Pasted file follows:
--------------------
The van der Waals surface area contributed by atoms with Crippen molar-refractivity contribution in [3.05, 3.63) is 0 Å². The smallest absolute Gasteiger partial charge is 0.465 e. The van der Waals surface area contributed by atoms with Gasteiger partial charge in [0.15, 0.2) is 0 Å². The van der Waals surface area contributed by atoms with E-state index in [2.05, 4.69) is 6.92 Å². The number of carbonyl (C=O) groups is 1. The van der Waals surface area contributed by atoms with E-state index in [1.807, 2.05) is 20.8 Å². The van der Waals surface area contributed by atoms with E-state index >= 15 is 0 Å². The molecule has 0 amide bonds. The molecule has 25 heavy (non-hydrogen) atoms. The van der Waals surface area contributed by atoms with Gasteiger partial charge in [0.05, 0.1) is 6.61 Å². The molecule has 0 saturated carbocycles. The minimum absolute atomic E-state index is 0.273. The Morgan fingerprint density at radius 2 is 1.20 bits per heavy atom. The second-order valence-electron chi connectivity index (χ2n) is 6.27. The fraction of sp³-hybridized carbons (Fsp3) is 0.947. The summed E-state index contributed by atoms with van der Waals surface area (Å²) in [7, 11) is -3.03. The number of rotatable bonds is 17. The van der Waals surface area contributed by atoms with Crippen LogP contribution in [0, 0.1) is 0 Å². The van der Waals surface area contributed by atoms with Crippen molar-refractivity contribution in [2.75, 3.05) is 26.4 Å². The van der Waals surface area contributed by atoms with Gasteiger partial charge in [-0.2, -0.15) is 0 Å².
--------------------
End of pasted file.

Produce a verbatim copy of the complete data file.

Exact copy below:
The van der Waals surface area contributed by atoms with Crippen molar-refractivity contribution in [3.05, 3.63) is 0 Å². The smallest absolute Gasteiger partial charge is 0.465 e. The van der Waals surface area contributed by atoms with Gasteiger partial charge in [0.15, 0.2) is 0 Å². The van der Waals surface area contributed by atoms with E-state index in [2.05, 4.69) is 6.92 Å². The number of carbonyl (C=O) groups is 1. The van der Waals surface area contributed by atoms with E-state index in [1.807, 2.05) is 20.8 Å². The van der Waals surface area contributed by atoms with E-state index >= 15 is 0 Å². The molecule has 0 amide bonds. The molecule has 25 heavy (non-hydrogen) atoms. The van der Waals surface area contributed by atoms with Gasteiger partial charge in [0.05, 0.1) is 6.61 Å². The molecule has 0 saturated carbocycles. The minimum absolute atomic E-state index is 0.273. The Morgan fingerprint density at radius 2 is 1.20 bits per heavy atom. The second-order valence-electron chi connectivity index (χ2n) is 6.27. The fraction of sp³-hybridized carbons (Fsp3) is 0.947. The summed E-state index contributed by atoms with van der Waals surface area (Å²) in [7, 11) is -3.03. The number of rotatable bonds is 17. The van der Waals surface area contributed by atoms with Crippen LogP contribution in [0, 0.1) is 0 Å². The van der Waals surface area contributed by atoms with Crippen molar-refractivity contribution in [2.75, 3.05) is 26.4 Å². The van der Waals surface area contributed by atoms with Gasteiger partial charge in [-0.2, -0.15) is 0 Å².